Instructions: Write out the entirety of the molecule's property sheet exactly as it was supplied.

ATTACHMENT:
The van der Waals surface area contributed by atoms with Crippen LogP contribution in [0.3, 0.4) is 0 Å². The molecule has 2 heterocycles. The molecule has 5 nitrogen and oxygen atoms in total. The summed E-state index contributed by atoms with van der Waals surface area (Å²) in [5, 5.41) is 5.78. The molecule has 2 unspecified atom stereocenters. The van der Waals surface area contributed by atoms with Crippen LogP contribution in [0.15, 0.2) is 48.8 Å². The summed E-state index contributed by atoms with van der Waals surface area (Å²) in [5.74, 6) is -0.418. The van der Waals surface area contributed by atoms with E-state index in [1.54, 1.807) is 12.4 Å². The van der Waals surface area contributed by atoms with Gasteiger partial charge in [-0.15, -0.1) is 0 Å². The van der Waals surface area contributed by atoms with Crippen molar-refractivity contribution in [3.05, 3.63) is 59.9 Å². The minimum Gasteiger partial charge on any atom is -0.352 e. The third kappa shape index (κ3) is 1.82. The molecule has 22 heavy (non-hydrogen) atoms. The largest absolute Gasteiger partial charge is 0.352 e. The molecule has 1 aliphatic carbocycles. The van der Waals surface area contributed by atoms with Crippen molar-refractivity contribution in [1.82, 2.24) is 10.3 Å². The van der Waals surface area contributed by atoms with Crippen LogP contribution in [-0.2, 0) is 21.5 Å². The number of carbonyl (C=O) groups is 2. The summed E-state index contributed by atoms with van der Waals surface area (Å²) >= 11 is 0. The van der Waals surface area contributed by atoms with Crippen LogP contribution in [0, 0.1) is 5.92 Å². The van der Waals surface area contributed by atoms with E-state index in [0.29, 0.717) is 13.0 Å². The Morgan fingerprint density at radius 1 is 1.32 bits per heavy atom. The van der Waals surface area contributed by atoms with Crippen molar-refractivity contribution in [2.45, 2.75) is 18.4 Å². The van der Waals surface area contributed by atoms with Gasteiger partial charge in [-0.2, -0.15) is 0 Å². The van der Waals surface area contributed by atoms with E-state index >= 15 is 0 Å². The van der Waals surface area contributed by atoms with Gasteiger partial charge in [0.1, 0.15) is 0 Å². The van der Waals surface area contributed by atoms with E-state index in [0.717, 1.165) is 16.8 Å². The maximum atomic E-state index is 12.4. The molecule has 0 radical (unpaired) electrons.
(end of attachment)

The van der Waals surface area contributed by atoms with Crippen LogP contribution in [0.3, 0.4) is 0 Å². The molecule has 2 heterocycles. The molecule has 5 nitrogen and oxygen atoms in total. The summed E-state index contributed by atoms with van der Waals surface area (Å²) in [5, 5.41) is 5.78. The molecule has 2 unspecified atom stereocenters. The van der Waals surface area contributed by atoms with Crippen LogP contribution in [0.15, 0.2) is 48.8 Å². The summed E-state index contributed by atoms with van der Waals surface area (Å²) in [5.74, 6) is -0.418. The van der Waals surface area contributed by atoms with E-state index in [1.54, 1.807) is 12.4 Å². The van der Waals surface area contributed by atoms with Gasteiger partial charge in [-0.15, -0.1) is 0 Å². The van der Waals surface area contributed by atoms with Crippen molar-refractivity contribution in [3.05, 3.63) is 59.9 Å². The minimum Gasteiger partial charge on any atom is -0.352 e. The third kappa shape index (κ3) is 1.82. The molecule has 22 heavy (non-hydrogen) atoms. The largest absolute Gasteiger partial charge is 0.352 e. The molecule has 1 aliphatic carbocycles. The van der Waals surface area contributed by atoms with Crippen molar-refractivity contribution in [1.82, 2.24) is 10.3 Å². The van der Waals surface area contributed by atoms with Crippen LogP contribution in [-0.2, 0) is 21.5 Å². The number of carbonyl (C=O) groups is 2. The summed E-state index contributed by atoms with van der Waals surface area (Å²) >= 11 is 0. The van der Waals surface area contributed by atoms with Crippen LogP contribution in [0, 0.1) is 5.92 Å². The van der Waals surface area contributed by atoms with E-state index in [0.29, 0.717) is 13.0 Å². The Morgan fingerprint density at radius 1 is 1.32 bits per heavy atom. The van der Waals surface area contributed by atoms with Crippen molar-refractivity contribution in [2.45, 2.75) is 18.4 Å². The van der Waals surface area contributed by atoms with Gasteiger partial charge in [-0.2, -0.15) is 0 Å². The van der Waals surface area contributed by atoms with E-state index >= 15 is 0 Å². The van der Waals surface area contributed by atoms with Gasteiger partial charge in [0.1, 0.15) is 0 Å². The van der Waals surface area contributed by atoms with E-state index in [0.717, 1.165) is 16.8 Å². The maximum atomic E-state index is 12.4. The molecule has 0 radical (unpaired) electrons.